Skip to main content

The South Atlantic Anomaly seems to be some kind of dent in the magnetic field of our planet and well, it’s far more interesting than it sounds offhand. This peculiar weak spot seems to affect satellites and well, as NASA tracks it, it’s getting more and more worth watching. 

The South Atlantic Anomaly is an area in which the strength of our planet’s magnetic field has been dipping. It’s shrunk quite quickly throughout the years and has even moved a bit westward according to Sky News. Because our magnetic field acts as a protective shield, the fact that this spot in itself is going through so much is quite alarming for a lot of reasons. 

NASA wrote as follows on the SAA:

The South Atlantic Anomaly is also of interest to NASA’s Earth scientists who monitor the changes in magnetic field strength there, both for how such changes affect Earth’s atmosphere and as an indicator of what’s happening to Earth’s magnetic fields, deep inside the globe.

Currently, the SAA creates no visible impacts on daily life on the surface. However, recent observations and forecasts show that the region is expanding westward and continuing to weaken in intensity. It is also splitting – recent data shows the anomaly’s valley, or region of minimum field strength, has split into two lobes, creating additional challenges for satellite missions.

A host of NASA scientists in geomagnetic, geophysics, and heliophysics research groups observe and model the SAA, to monitor and predict future changes – and help prepare for future challenges to satellites and humans in space.

The South Atlantic Anomaly arises from two features of Earth’s core: The tilt of its magnetic axis, and the flow of molten metals within its outer core.

Earth is a bit like a bar magnet, with north and south poles that represent opposing magnetic polarities and invisible magnetic field lines encircling the planet between them. But unlike a bar magnet, the core magnetic field is not perfectly aligned through the globe, nor is it perfectly stable. That’s because the field originates from Earth’s outer core: molten, iron-rich and in vigorous motion 1800 miles below the surface. These churning metals act like a massive generator, called the geodynamo, creating electric currents that produce the magnetic field.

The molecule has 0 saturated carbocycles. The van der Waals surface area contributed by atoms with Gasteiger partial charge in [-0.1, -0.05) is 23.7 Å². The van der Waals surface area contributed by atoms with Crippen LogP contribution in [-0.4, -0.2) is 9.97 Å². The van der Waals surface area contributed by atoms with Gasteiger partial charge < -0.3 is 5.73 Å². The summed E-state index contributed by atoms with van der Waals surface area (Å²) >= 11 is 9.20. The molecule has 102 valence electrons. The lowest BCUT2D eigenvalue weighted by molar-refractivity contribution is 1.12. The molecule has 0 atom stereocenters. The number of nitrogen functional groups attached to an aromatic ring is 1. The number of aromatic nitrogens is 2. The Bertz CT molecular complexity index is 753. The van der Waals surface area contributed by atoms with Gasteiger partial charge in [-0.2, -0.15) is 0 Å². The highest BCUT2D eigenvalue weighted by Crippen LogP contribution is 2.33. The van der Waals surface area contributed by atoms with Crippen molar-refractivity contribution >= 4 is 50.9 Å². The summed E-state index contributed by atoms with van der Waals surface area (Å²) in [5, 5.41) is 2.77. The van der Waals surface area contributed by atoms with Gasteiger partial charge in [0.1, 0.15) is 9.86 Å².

As the core motion changes over time, due to complex geodynamic conditions within the core and at the boundary with the solid mantle up above, the magnetic field fluctuates in space and time too. These dynamical processes in the core ripple outward to the magnetic field surrounding the planet, generating the SAA and other features in the near-Earth environment – including the tilt and drift of the magnetic poles, which are moving over time. These evolutions in the field, which happen on a similar time scale to the convection of metals in the outer core, provide scientists with new clues to help them unravel the core dynamics that drive the geodynamo.

“The magnetic field is actually a superposition of fields from many current sources,” said Terry Sabaka, a geophysicist at NASA’s Goddard Space Flight Center in Greenbelt, Maryland. Regions outside of the solid Earth also contribute to the observed magnetic field. However, he said, the bulk of the field comes from the core.

The forces in the core and the tilt of the magnetic axis together produce the anomaly, the area of weaker magnetism – allowing charged particles trapped in Earth’s magnetic field to dip closer to the surface.

While we don’t know a lot about this specific spot, as time passes we are learning more and more in regard. Of course, more research needs to be done, and observing this in itself is quite important but we don’t know how this will progress as time continues to pass. This weakness, however, could in time pose a serious risk to us all. 

Sky News reported as follows on this anomaly:

Over the past five years, a second centre of minimum intensity has developed southwest of Africa, which researchers believe indicates that the anomaly could split into two separate cells.

The weakness could expose the planet to danger, as the Earth’s magnetic field repels and traps dangerous solar radiation, but this weak spot means that these particles are dipping closer and closer to the surface.

What do you think about all of this? While we do need to work to understand how this anomaly is changing what will we find out? Will this help us better understand the planet we call our home? To learn more about all of this take a look at the video below.